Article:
Reuters blog archive
Google has agreed to pay $500 million to settle a probe into ads it accepted for online Canadian pharmacies selling drugs in the United States, the U.S. Justice Department said on Wednesday. The forfeiture is one of the largest ever in the United States, according to the DOJ. It represents Google's revenue from Canadian pharmacy advertisements to U.S. customers through Google's AdWords program and Canadian pharmacies' revenue from U.S. sales.
Apple won another battle in the mobile tech patent wars on Wednesday when a Dutch court ruled that Samsung Electronics must stop marketing three of its smartphone models in some European countries. Apple, which has conquered the high end of the phone market with its iPhone, argued that Samsung had infringed on three of its patents. The court ruled that Samsung smartphones Galaxy S, S II and Ace breached just one of Apple's patents.
BlackBerry users tired of the narrow selection of apps available to them should welcome news that models expected next year will be able to run apps designed for Google's Android mobile platform. According to a Bloomberg report, which cites three unnamed sources, Research in Motion plans to make its forthcoming BlackBerry models Android-compatible in an attempt to boost sales of its smartphone models and win back consumers. The Android Market currently offers more than 250,000 apps, nearly six times as many as RIM's own app store, the article notes.
Reversing its view from a year ago, a federal appeals court said Verizon Wireless customers must resolve disputes over alleged fraudulent cellphone charges individually through arbitration rather than as a class. Some consumer advocates say arbitration favors companies by making it too costly for consumers to bring small claims.
RIM showed off a new version of its BlackBerry Bold phone with upgraded software, aiming to regain its stride after last week's profit warning and other recent stumbles. RIM also said it will manage corporate and government communications sent using Apple's iPhone and iPad, and devices running Google's Android software, through its secure BlackBerry Enterprise Server.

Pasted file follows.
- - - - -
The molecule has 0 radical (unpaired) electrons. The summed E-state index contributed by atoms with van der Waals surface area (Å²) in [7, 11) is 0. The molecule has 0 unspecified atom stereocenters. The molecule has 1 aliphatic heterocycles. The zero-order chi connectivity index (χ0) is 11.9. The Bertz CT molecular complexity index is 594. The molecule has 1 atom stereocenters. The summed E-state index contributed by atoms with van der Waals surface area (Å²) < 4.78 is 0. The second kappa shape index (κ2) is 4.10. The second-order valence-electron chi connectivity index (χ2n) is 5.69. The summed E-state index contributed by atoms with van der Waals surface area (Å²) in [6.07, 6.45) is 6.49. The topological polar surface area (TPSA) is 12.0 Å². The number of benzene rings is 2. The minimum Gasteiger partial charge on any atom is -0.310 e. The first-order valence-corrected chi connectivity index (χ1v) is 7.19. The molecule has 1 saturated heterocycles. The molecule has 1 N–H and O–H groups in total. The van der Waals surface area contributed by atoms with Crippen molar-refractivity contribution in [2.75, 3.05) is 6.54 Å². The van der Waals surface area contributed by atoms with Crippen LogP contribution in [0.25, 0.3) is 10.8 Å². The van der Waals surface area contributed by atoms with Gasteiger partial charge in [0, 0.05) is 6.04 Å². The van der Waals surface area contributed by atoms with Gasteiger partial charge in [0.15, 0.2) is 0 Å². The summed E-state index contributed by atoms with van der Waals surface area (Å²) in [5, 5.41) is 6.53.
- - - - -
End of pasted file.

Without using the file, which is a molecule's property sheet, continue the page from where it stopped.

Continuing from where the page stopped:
The BlackBerry Bold Touch, the model most geared toward the business market, has a 2.8-inch screen and retains the company's trademark physical qwerty keyboard with a 1.2 GHz processor. It will ship with a near-field communication (NFC) chip, allowing the phone to be used as a mobile wallet, executives said at the annual BlackBerry World conference in Orlando. The Bold Touch running on Blackberry OS 7 will be released sometime this summer. The new OS won't be supported on older devices, the company said.
Ahhh, Super Bowl Monday. The hangovers. The salsa stains on the sofa. The dreams of winning your office betting pool crushed. And the ad reviews. Yes, today is the day when everyone -- many with little or no connection to advertising, football or tastemaking -- puts out a list of the top Super Bowl commercials. Some are better than others. USA Today's Super Bowl Ad Meter is probably the best known (and this morning had Bud Light's Dog Sitter ad ranked tops). But two others that are very good gauges of the winners/losers of the Ad Bowl are TiVo and the Kellogg Super Bowl Advertising Review.
They take very different approaches to rankings. TiVo ranks the most engaging moments "using aggregated, anonymous, second-by-second audience measurement data" while Kellogg goes with the panel approach that asks viewers to grade ads based on "Attention, Distinction, Positioning, Linkage, Amplification and Net equity."